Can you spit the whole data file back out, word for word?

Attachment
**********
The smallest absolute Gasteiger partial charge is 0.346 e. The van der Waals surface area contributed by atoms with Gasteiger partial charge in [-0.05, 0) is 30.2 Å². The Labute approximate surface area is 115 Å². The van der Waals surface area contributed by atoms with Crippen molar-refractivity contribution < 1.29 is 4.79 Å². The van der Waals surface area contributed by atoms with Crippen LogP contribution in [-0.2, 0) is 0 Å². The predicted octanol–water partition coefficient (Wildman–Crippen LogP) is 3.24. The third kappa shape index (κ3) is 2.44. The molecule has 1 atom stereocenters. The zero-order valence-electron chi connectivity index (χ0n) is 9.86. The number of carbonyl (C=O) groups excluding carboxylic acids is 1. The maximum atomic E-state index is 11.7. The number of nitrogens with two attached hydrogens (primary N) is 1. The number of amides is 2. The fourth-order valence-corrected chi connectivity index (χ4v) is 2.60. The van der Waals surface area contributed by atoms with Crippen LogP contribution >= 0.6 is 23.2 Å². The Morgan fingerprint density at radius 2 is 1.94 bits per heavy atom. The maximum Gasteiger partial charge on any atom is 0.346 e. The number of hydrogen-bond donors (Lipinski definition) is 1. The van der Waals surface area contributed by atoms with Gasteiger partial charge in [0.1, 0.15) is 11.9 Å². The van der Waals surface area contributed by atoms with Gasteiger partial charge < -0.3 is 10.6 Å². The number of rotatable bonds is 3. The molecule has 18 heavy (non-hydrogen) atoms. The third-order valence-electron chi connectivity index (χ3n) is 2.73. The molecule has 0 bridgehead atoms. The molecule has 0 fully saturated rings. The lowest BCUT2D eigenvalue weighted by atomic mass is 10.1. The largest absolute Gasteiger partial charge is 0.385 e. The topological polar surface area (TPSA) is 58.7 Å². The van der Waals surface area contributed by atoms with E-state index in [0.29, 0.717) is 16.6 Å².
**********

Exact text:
The smallest absolute Gasteiger partial charge is 0.346 e. The van der Waals surface area contributed by atoms with Gasteiger partial charge in [-0.05, 0) is 30.2 Å². The Labute approximate surface area is 115 Å². The van der Waals surface area contributed by atoms with Crippen molar-refractivity contribution < 1.29 is 4.79 Å². The van der Waals surface area contributed by atoms with Crippen LogP contribution in [-0.2, 0) is 0 Å². The predicted octanol–water partition coefficient (Wildman–Crippen LogP) is 3.24. The third kappa shape index (κ3) is 2.44. The molecule has 1 atom stereocenters. The zero-order valence-electron chi connectivity index (χ0n) is 9.86. The number of carbonyl (C=O) groups excluding carboxylic acids is 1. The maximum atomic E-state index is 11.7. The number of nitrogens with two attached hydrogens (primary N) is 1. The number of amides is 2. The fourth-order valence-corrected chi connectivity index (χ4v) is 2.60. The van der Waals surface area contributed by atoms with Crippen LogP contribution >= 0.6 is 23.2 Å². The Morgan fingerprint density at radius 2 is 1.94 bits per heavy atom. The maximum Gasteiger partial charge on any atom is 0.346 e. The number of hydrogen-bond donors (Lipinski definition) is 1. The van der Waals surface area contributed by atoms with Gasteiger partial charge in [0.1, 0.15) is 11.9 Å². The van der Waals surface area contributed by atoms with Gasteiger partial charge < -0.3 is 10.6 Å². The number of rotatable bonds is 3. The molecule has 18 heavy (non-hydrogen) atoms. The third-order valence-electron chi connectivity index (χ3n) is 2.73. The molecule has 0 bridgehead atoms. The molecule has 0 fully saturated rings. The lowest BCUT2D eigenvalue weighted by atomic mass is 10.1. The largest absolute Gasteiger partial charge is 0.385 e. The topological polar surface area (TPSA) is 58.7 Å². The van der Waals surface area contributed by atoms with E-state index in [0.29, 0.717) is 16.6 Å².